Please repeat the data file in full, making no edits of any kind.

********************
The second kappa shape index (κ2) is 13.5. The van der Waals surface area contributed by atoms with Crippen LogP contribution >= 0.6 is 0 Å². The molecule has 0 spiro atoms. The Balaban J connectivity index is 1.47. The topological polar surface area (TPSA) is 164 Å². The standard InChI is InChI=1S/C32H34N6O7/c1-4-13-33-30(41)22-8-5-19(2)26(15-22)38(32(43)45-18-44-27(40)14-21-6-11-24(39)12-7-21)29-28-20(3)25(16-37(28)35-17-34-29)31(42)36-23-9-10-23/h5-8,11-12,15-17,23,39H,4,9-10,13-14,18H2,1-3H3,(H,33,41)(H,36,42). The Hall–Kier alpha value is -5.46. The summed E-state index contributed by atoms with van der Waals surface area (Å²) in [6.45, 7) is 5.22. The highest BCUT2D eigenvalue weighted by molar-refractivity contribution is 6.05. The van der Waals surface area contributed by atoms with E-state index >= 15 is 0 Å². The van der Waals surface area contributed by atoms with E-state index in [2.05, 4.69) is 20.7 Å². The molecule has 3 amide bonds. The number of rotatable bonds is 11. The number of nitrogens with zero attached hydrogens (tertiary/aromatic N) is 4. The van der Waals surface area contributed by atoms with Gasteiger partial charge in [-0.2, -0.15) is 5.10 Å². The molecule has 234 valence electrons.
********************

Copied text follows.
The second kappa shape index (κ2) is 13.5. The van der Waals surface area contributed by atoms with Crippen LogP contribution >= 0.6 is 0 Å². The molecule has 0 spiro atoms. The Balaban J connectivity index is 1.47. The topological polar surface area (TPSA) is 164 Å². The standard InChI is InChI=1S/C32H34N6O7/c1-4-13-33-30(41)22-8-5-19(2)26(15-22)38(32(43)45-18-44-27(40)14-21-6-11-24(39)12-7-21)29-28-20(3)25(16-37(28)35-17-34-29)31(42)36-23-9-10-23/h5-8,11-12,15-17,23,39H,4,9-10,13-14,18H2,1-3H3,(H,33,41)(H,36,42). The Hall–Kier alpha value is -5.46. The summed E-state index contributed by atoms with van der Waals surface area (Å²) in [6.45, 7) is 5.22. The highest BCUT2D eigenvalue weighted by molar-refractivity contribution is 6.05. The van der Waals surface area contributed by atoms with E-state index >= 15 is 0 Å². The van der Waals surface area contributed by atoms with E-state index in [2.05, 4.69) is 20.7 Å². The molecule has 3 amide bonds. The number of rotatable bonds is 11. The number of nitrogens with zero attached hydrogens (tertiary/aromatic N) is 4. The van der Waals surface area contributed by atoms with Gasteiger partial charge in [-0.2, -0.15) is 5.10 Å². The molecule has 234 valence electrons.